Russia's war in Ukraine

By Aditi Sangal, Rhea Mogul, Lianne Kolirin and Ed Upright, CNN

Updated 6:49 p.m. ET, June 24, 2022
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9:47 a.m. ET, June 24, 2022

Ukrainian forces to withdraw from Severodonetsk, regional military chief says

From CNN's Olga Voitovych

Ukrainian soldiers ride a tank on a road in the eastern Luhansk region, Ukraine, on June 23.
Ukrainian soldiers ride a tank on a road in the eastern Luhansk region, Ukraine, on June 23. (Anatolii Stepanov/AFP/Getty Images)

Ukrainian forces will have to withdraw from Severodonetsk, the head of the Luhansk regional military administration, Serhiy Hayday, said Friday, accusing Russia of destroying most of the city’s infrastructure.

“Unfortunately, we will have to withdraw our military [from Severodonetsk]. It makes no sense to stay in positions broken after many months [of hostilities], because the number of dead in unfortified territories may grow every day,” Hayday said in a televised address.
“Our defenders, who are there, have already received a command to withdraw to new positions, and to fully conduct hostilities from there.”

Hayday said the situation in Severodonetsk was unsustainable after round the clock shelling by Russian forces over several months. 

“All the infrastructure of the city is completely destroyed,” he said. “More than 90% of houses were fired on, about 80% of houses were critically destroyed. These are the ones that can no longer be restored, they must be demolished.”

Hayday went on to say Russia was now targeting neighboring Lysychansk from Zolote and Toshkivka, around 30 kilometers (18.6 miles) to the south.

“They really succeed in some settlements,” he said. “Lysychansk is logistically stretched, the landscape is complex. Therefore, it is difficult to take it immediately.”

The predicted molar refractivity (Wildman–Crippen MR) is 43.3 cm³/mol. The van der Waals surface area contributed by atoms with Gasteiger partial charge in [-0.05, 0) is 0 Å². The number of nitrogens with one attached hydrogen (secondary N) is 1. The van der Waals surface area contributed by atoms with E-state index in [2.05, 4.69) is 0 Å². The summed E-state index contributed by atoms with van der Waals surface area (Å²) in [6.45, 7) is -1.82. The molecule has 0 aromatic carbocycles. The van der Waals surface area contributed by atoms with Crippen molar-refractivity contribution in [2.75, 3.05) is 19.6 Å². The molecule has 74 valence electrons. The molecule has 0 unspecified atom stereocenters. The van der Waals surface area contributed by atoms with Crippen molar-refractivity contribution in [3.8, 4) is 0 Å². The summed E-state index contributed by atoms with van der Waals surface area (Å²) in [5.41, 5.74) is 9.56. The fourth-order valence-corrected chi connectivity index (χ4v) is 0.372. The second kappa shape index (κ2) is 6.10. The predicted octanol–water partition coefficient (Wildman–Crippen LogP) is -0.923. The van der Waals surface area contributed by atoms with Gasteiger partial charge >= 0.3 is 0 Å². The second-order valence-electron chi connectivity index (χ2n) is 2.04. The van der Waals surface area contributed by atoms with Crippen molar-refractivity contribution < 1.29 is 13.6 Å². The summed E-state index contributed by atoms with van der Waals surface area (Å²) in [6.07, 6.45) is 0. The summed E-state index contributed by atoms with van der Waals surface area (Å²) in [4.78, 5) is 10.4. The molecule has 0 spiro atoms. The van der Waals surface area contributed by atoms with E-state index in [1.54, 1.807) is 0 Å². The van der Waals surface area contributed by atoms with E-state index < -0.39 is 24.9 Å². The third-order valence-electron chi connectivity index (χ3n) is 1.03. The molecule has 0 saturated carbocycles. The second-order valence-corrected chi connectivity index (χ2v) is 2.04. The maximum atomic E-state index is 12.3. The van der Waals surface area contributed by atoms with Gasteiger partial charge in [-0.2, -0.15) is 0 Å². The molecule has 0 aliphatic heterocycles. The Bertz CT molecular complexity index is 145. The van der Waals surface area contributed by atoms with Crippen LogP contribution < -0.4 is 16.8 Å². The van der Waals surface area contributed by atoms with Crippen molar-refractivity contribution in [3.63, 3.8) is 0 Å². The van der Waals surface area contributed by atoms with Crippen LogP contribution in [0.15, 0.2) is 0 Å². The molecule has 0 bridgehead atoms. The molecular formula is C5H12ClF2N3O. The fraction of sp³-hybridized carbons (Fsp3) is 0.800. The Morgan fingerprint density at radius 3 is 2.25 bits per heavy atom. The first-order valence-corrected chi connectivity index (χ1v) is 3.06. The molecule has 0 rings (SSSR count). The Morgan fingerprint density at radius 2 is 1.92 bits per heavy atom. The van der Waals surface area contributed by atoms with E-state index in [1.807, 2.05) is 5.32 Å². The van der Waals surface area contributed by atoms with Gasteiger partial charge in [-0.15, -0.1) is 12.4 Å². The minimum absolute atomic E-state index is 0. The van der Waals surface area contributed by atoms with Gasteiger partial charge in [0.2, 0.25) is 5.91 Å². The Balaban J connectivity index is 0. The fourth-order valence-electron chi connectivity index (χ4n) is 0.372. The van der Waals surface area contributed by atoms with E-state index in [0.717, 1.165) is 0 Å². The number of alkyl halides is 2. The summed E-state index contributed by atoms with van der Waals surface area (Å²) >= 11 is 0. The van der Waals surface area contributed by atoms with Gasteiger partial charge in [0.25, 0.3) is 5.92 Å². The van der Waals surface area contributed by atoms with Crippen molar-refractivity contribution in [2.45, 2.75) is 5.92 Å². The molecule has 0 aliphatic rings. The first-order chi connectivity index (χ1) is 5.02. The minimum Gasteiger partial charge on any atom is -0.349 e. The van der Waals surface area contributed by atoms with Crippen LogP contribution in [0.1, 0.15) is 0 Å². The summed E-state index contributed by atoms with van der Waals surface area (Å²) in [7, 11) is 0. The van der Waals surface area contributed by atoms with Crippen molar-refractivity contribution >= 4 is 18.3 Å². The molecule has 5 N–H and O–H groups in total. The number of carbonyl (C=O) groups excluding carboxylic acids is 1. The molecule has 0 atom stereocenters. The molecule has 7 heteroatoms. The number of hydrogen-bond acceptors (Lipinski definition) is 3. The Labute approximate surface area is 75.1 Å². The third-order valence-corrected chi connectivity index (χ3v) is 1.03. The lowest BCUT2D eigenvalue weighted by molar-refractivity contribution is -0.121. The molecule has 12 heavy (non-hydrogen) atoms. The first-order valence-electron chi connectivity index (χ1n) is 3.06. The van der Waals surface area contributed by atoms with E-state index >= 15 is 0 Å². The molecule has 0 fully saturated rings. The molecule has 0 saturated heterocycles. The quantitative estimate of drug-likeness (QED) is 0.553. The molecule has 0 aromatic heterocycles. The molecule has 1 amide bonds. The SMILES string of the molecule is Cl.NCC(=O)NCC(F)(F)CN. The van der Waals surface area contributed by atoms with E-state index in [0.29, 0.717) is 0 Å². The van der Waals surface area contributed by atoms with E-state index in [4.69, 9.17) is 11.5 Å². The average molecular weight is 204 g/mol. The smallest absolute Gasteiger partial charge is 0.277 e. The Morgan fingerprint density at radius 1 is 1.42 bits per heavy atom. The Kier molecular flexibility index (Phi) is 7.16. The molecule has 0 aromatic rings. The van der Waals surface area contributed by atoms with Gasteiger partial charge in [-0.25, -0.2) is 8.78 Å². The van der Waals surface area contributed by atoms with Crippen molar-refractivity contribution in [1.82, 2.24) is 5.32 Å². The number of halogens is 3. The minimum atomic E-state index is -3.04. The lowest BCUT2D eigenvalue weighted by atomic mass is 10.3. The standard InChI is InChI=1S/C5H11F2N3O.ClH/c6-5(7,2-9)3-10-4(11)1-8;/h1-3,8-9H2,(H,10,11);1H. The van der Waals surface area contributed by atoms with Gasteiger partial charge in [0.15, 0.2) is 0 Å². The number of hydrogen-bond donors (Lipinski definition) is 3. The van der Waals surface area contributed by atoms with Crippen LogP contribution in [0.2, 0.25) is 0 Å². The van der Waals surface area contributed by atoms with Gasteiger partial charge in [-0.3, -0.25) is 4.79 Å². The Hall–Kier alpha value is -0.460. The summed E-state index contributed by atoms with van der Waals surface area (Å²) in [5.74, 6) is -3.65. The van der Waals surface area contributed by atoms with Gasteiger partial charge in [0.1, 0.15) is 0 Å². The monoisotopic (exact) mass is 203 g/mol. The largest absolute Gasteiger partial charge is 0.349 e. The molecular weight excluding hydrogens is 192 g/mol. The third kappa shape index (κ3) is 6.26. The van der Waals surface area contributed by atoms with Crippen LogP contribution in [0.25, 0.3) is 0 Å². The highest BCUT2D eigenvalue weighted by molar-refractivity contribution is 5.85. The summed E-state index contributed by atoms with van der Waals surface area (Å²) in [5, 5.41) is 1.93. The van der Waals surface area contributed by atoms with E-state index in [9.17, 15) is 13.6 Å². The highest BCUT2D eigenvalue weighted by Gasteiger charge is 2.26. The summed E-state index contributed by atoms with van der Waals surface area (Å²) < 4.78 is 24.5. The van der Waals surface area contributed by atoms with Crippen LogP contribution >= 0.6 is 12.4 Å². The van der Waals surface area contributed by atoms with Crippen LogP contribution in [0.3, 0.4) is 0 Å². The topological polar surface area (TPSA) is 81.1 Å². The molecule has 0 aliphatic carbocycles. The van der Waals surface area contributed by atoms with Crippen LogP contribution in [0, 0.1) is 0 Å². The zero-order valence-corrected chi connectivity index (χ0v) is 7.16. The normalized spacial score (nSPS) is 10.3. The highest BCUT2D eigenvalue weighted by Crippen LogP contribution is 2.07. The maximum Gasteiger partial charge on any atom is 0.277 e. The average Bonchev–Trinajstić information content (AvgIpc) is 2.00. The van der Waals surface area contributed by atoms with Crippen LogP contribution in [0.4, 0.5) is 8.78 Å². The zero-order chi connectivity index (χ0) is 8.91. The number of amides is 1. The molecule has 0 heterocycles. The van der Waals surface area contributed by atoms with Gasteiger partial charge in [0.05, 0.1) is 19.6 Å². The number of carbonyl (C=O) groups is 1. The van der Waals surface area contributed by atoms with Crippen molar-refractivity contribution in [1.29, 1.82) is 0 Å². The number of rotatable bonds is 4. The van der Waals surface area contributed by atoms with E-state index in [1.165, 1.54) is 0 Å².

According to Hayday, Russian attempts to infiltrate the city with sabotage and reconnaissance groups had been repelled. He added that evacuations and deliveries of military and humanitarian aid to the city were ongoing. 

3:02 a.m. ET, June 24, 2022

4 killed in Russian military transport plane crash, state media reports

From CNN’s Teele Rebane and Josh Pennington

Four people died when a Il-76 military transport plane crashed in the city of Ryazan, western Russia, during a training flight on Friday, state-run news agency TASS reported, citing the Russian Defense Ministry.

Ten people were aboard the jet, according to TASS. 

According to the Defense Ministry, the plane crashed due to an engine malfunction; there was no cargo on board.

9:01 p.m. ET, June 23, 2022

Russian forces under orders to blockade two major Ukrainian ports and are mining the Black Sea, US says

From CNN's Jennifer Hansler

The United States has information that the Black Sea Fleet of the Russian Navy "is under orders to effectively blockade the Ukrainian ports of Odesa and Ochakiv," a US official told CNN, citing what was described as recently declassified intelligence.

According to this official, that intelligence also revealed indications that Russian forces are deploying mines in the Black Sea and have previously mined the Dnipro River.